If you would like to try celebrating festive celebrations in a different way, consider the following ways you could approach the holiday:

1) Talk with your family about how you would like to celebrate

Most families have different traditions, customs, and attitudes for how Christmas and other festive celebrations are celebrated, whether this is as a religious tradition or a secular holiday. The majority of these could be wholesome and enjoyable, but most people have at least some elements of celebrations they aren’t very fond of.

Any group celebrations require personal concessions around certain activities, because the there are many people and factors at play. But sitting down with your family and friends to discuss particularities around the gathering can help make the holiday more fun for everyone.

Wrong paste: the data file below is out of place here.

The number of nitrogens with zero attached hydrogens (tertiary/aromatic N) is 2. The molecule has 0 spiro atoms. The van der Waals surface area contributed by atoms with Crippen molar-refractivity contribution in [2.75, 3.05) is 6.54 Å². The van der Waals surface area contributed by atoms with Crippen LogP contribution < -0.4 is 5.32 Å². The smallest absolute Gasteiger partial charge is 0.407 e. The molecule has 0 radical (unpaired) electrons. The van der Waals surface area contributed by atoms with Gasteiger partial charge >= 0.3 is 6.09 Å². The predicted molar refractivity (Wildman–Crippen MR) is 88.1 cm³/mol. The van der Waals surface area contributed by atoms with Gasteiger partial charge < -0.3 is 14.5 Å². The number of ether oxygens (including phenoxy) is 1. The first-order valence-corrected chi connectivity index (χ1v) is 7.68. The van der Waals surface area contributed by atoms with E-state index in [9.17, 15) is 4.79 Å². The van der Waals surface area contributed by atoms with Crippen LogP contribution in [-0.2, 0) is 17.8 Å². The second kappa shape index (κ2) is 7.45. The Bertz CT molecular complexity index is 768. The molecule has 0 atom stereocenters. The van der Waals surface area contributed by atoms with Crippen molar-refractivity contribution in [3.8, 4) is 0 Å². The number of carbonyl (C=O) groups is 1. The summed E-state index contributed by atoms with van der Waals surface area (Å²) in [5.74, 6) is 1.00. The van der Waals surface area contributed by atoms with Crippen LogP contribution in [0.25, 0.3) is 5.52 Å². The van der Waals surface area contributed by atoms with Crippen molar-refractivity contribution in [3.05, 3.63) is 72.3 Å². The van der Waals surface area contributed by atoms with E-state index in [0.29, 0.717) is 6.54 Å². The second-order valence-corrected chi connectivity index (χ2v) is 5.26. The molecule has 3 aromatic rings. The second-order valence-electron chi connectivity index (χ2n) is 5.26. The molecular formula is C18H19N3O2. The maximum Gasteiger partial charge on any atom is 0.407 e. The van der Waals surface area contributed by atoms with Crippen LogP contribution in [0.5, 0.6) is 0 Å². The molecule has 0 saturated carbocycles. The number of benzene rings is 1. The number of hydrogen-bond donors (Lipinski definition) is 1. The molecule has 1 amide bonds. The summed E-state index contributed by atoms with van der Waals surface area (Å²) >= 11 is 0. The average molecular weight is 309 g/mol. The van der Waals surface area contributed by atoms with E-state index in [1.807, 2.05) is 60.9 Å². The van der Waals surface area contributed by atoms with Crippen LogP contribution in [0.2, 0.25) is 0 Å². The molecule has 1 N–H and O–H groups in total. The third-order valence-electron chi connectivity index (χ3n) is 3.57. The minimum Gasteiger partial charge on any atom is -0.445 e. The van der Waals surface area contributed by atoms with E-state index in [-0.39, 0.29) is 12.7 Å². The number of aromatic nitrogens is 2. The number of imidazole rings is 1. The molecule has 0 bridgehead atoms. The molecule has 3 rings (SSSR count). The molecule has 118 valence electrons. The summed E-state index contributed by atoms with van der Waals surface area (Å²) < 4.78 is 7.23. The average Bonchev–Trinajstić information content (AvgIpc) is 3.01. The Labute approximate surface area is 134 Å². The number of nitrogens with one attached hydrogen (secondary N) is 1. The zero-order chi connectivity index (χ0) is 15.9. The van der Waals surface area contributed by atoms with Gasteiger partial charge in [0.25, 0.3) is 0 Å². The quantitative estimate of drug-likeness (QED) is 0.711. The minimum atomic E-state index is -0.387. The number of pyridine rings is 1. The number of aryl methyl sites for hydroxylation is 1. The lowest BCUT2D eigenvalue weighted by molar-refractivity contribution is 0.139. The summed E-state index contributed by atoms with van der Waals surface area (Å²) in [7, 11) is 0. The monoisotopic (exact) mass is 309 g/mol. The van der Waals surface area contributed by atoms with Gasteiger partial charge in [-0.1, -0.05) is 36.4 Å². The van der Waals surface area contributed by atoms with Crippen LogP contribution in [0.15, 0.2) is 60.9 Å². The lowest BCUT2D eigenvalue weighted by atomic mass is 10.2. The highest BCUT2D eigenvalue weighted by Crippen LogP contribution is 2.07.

This approach can bring out positive conversations. For example, there could be something everyone was doing because they thought the rest of the family enjoyed it, but discover it was not a highly valued tradition. Alternatively, learning how much other family members like certain traditions can give you more energy and enthusiasm to participate in them. Communication is key, and it can be helpful to ask the question of family members: what does celebrating the holiday season look like to you? This way, it is possible to gain some insight into differing perspectives, as well as your own.

You and your family could also consider new traditions you would like to try, such as giving at least one homemade gift, watching a movie as a family every Saturday in December, or having an unconventional meal.